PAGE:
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Daffy’s domain has long been the New York metro area. Now the $160 million, 18-unit off-pricer is getting more vigilant protecting its turf.
This story first appeared in the September 13, 2011 issue of WWD. Subscribe Today.
In early November, Daffy’s will open a one-level, 25,000-square-foot store at 218 West 44th Street, in the old New York Times building. Compared to the average Daffy’s door, there will be a better organized assortment with a greater number of outfits displayed, enhanced lighting, a cash wrap with a lit Plexiglas wall, and flooring that delineates different categories. But the team is also working to polish the presentation at other locations so there’s greater consistency door-to-door and deeper assortments on key labels so customers can fill much of their wardrobing needs.
Daffy’s stores do vary greatly in size and merchandising strength, from the 100,000-square-foot Herald Square and 52,000-square-foot 57th Street stores, two of the chain’s top units, to the 20,000-square-foot Madison Avenue unit, among the more challenged locations, which average 20,000 to 25,000 square feet.
According to Caryn Lerner, president and chief executive officer of the 50-year-old Daffy’s chain, the 44th Street store will be geared toward elevating “the thrill” of bargain hunting so it’s not the typical rummage-through-the-racks shopping experience.
“Marcia and I are committed to really energizing Daffy’s,” said Lerner, referring to Marcia Wilson, Daffy’s chairman. “We want to polish and bring a little more discipline to the business, so we do have a stronger foundation for significant growth.”
In her first interview on strategy since becoming ceo in March, Lerner, who formerly ran Holt Renfrew in Canada, said, “Part of what Daffy’s is known for is the thrill of the hunt. It can be very overwhelming to see a store that you have to hunt entirely through, though we also don’t want to appear too organized or department store-looking. We are trying to create a balance. We need to keep the thrill of the hunt alive.”
Lerner won’t discuss labels, since designers generally don’t want to broadcast their presence in off-price chains. Yet a recent walk-through at some Manhattan locations showed strong assortments of Calvin Klein, Cole Haan, Michael by Michael Kors, Tahari suits, Transit, Missoni and two other Italian collections, Patrizia Pepe and Ethic, among other labels.
“There is definitely an opportunity to develop more relationships,” Lerner said. “We are small. We don’t need a tremendous amount of inventory. We really buy closeouts, generally a season old, but there is some in-season buying.”
In addition, with Daffy’s 50th anniversary celebration set for Sept. 22, there’s a renewed effort to raise the retailer’s already high profile amid a competitive field filled with bigger players with greater buying clout, like TJ Maxx. For the anniversary party, to be held in Greeley Square Park next to Daffy’s store in Manhattan Mall, models will strut down a “cakewalk” — actually a circular runway 18 feet in diameter and 10 feet high covered with icing and fondant, created by Vincent Buzzetta, star of WE TV’s “Staten Island Cakes,” that will be sliced up for those at the event. Discounts, in addition to the Daffy’s normal 50 to 80 percent off, will be distributed, too, and comedian Heather McDonald will be the host.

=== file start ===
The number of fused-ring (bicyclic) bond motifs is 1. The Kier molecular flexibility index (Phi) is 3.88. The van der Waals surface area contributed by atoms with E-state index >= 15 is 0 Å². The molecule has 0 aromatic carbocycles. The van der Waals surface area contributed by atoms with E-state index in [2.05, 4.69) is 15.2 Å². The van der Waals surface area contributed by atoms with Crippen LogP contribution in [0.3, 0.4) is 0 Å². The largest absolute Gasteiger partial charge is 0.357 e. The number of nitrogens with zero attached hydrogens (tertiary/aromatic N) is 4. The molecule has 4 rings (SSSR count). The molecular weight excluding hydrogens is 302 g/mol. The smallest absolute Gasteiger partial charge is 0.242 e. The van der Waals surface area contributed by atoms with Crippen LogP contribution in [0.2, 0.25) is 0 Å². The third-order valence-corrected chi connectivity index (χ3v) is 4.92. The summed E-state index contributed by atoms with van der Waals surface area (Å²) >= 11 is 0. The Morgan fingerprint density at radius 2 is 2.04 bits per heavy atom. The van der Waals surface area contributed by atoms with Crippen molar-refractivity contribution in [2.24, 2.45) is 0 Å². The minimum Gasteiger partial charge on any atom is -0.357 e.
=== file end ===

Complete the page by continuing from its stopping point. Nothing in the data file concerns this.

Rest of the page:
Making merry is part of Daffy’s DNA. Like the time silver dollars were sold for 88 cents. Or when a diamond chip was placed in a bowl of glass chips and customers lined up to select one and take it to a jeweler to see if it was the “diamond in the cup.” Six years ago, “spokesmannequins” inspired by “Desperate Housewives” and “Sex and the City” were the advertising focus.
The retailer was founded in 1961 by the late Irving Shulman, Wilson’s father, and remains family owned. Shulman began with one store in Elizabeth, N.J., which was called Daffy Dan’s Bargain Town. “There are many attributes to Daffy’s personality,” said Lerner. “It’s witty. It can be irreverent. There’s a New York attitude, and we like to think of it as irresistible. Daffy’s is about having fun.”
The company sees room for growth in and beyond its metro reach, although aside from Times Square no other new stores are planned. “Expansion is not the priority right now,” Lerner said.
Lerner has been developing a new business plan, and has recruited at least three senior executives, including Albert Nendza as design director, a new marketing position involving orchestrating in-store communications, advertising, enhancing the Web site and, overall, evolving Daffy’s brand image.
Lerner also hired Steven Packles as chief financial officer and chief operations officer. Packles previously managed his own consulting practice, Peak Consulting, where he advised entrepreneurs and small business owners. Earlier, he worked for 25 years at Macy’s, including serving as cfo and senior vice president of operations for the home store. In July, Vanessa LeFebvre, a former men’s merchant at TJ Maxx, was named vice president and chief merchandising officer at Daffy’s.
There’s been talk the business could be sold, even by Wilson herself, who suggested the possibility when she named Lerner to succeed her as ceo, shifted to chairman, and told WWD: “Ultimately, we want to reap the fruits of our labor.”
However, months later, such action appears to be on the back burner. “This company is not up for sale,” Lerner assured.